Conversations with young adults increasingly tend toward discontent over the economic challenges facing our country. I define contentment as “being satisfied with what you have.” There seems to be little satisfaction with unemployment, student loans, credit card debt, and driving a beat-up 1992 Ford Escort. Contentment is hard to come by these days, as we are in a valley of discontent. Our Great Recession will prove to be formative for the generation entering the workforce during these years.
The unemployment rate among young adults is considerably greater than the current national 8.1%. As baby boomers hold off retirement, the generation entering the work force is bumping into a wall. This is creating immense anxiety and frustration. A recent Newsweek magazine article cited that in 1960, almost 70 percent of men were married, had children, and started careers by age 30. Today less than 30 percent can say the same. This generation of males may be the first in our country’s history to be downwardly mobile. Parents have always said, “I want my children to have more than I did.” But after generations of progress, there is now regression. And discontent.
This is a prime opportunity for the church to bring the gospel into a generation’s most formative years. There are monuments that mark each generation, such as the Great Depression, WWII, Vietnam. Along with 9/11, the Great Recession will affect young adults for decades to come. It will inform how they see the world and how they respond to adversity. How the church responds to the discontentment of this generation will be crucial to how young adults see the church for the rest of their lives.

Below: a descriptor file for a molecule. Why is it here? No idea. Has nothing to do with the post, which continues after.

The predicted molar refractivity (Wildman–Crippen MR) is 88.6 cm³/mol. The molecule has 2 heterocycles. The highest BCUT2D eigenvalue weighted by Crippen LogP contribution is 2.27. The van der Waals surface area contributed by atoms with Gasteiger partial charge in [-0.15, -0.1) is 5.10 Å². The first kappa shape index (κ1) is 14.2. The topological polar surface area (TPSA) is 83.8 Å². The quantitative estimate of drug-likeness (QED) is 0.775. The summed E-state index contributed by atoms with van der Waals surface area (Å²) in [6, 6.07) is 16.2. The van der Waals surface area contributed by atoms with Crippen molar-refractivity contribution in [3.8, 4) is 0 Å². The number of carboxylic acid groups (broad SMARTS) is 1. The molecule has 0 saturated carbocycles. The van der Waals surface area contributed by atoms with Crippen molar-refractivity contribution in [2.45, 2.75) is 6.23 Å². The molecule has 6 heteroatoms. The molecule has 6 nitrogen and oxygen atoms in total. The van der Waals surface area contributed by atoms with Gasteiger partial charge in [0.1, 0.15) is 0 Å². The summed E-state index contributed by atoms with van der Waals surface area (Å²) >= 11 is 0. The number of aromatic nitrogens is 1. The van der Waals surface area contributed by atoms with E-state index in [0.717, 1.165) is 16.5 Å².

First, this crisis is a prime opportunity to teach biblical contentment. Paul says in I Timothy 6:6, “There is great gain in godliness with contentment.” These are teachable moments in one’s life. For a generation that has generally grown up with prosperity, such anxiety is a venue for developing character. They must ask, “What do I really need? What is ‘daily bread’? Could it be that what I have right now is what I need and what God wants?”
Second, the church must carefully apply the gospel. From preachers to lay members, the whole church must be prepared to speak clearly to a generation frustrated and anxious. A young adult may ask, “What does Jesus have to do with me living in my parent’s basement with an empty bank account?” Such circumstances challenge one’s identity, security, and meaning in life. A starting place to speak the gospel is to reaffirm that identity, security, and meaning are given to us in Christ (Galatians 2:2). Our worth is not in what we do, but what’s been done to us. The Son of God “loved me and gave himself for me.” This gives me worth and value, even when it seems nobody wants me.
Finally, like all crises, this is a moment for faith. Faith is holding fast to God precisely in the midst of uncertainties (Heb. 11:1). Martin Luther, in the Large Catechism, relates the first commandment to such faith that “clings” to God alone. Times of anxiety and frustration are where a depth of faith is drawn out. In discontent, everything else has let us down. It is here that we find contentment in the One who never let’s us down.
Some practical suggestions for engaging frustrated and anxious young adults: